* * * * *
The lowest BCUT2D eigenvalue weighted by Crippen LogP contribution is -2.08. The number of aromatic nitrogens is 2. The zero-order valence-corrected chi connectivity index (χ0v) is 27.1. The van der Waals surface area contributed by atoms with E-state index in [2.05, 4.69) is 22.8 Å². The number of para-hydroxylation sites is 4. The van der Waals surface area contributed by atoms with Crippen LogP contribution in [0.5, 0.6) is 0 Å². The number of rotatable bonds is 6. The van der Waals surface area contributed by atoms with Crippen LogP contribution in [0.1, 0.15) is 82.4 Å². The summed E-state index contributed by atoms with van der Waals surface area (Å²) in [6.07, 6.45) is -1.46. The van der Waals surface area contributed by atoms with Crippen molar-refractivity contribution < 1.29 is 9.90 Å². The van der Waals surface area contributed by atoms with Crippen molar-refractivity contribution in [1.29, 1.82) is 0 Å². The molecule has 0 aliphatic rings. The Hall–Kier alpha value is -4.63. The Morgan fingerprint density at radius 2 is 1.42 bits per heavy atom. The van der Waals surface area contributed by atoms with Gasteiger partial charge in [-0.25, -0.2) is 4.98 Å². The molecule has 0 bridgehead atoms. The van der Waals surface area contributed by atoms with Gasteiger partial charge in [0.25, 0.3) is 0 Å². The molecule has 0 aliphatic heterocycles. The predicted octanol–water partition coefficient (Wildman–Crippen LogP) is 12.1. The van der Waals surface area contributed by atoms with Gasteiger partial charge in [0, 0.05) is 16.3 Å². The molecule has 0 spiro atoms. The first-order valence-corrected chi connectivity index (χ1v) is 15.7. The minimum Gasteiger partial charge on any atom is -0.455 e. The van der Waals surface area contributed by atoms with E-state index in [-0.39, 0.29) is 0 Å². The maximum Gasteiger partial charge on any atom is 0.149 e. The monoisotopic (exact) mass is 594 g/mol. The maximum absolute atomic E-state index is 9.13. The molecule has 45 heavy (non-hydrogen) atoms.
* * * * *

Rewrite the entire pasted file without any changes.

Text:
The lowest BCUT2D eigenvalue weighted by Crippen LogP contribution is -2.08. The number of aromatic nitrogens is 2. The zero-order valence-corrected chi connectivity index (χ0v) is 27.1. The van der Waals surface area contributed by atoms with E-state index in [2.05, 4.69) is 22.8 Å². The number of para-hydroxylation sites is 4. The van der Waals surface area contributed by atoms with Crippen LogP contribution in [0.5, 0.6) is 0 Å². The number of rotatable bonds is 6. The van der Waals surface area contributed by atoms with Crippen LogP contribution in [0.1, 0.15) is 82.4 Å². The summed E-state index contributed by atoms with van der Waals surface area (Å²) in [6.07, 6.45) is -1.46. The van der Waals surface area contributed by atoms with Crippen molar-refractivity contribution < 1.29 is 9.90 Å². The van der Waals surface area contributed by atoms with Crippen molar-refractivity contribution in [1.29, 1.82) is 0 Å². The molecule has 0 aliphatic rings. The Hall–Kier alpha value is -4.63. The Morgan fingerprint density at radius 2 is 1.42 bits per heavy atom. The van der Waals surface area contributed by atoms with Gasteiger partial charge in [-0.25, -0.2) is 4.98 Å². The molecule has 0 bridgehead atoms. The van der Waals surface area contributed by atoms with Gasteiger partial charge in [0.25, 0.3) is 0 Å². The molecule has 0 aliphatic heterocycles. The predicted octanol–water partition coefficient (Wildman–Crippen LogP) is 12.1. The van der Waals surface area contributed by atoms with Gasteiger partial charge in [0, 0.05) is 16.3 Å². The molecule has 0 spiro atoms. The first-order valence-corrected chi connectivity index (χ1v) is 15.7. The minimum Gasteiger partial charge on any atom is -0.455 e. The van der Waals surface area contributed by atoms with E-state index in [-0.39, 0.29) is 0 Å². The maximum Gasteiger partial charge on any atom is 0.149 e. The monoisotopic (exact) mass is 594 g/mol. The maximum absolute atomic E-state index is 9.13. The molecule has 45 heavy (non-hydrogen) atoms.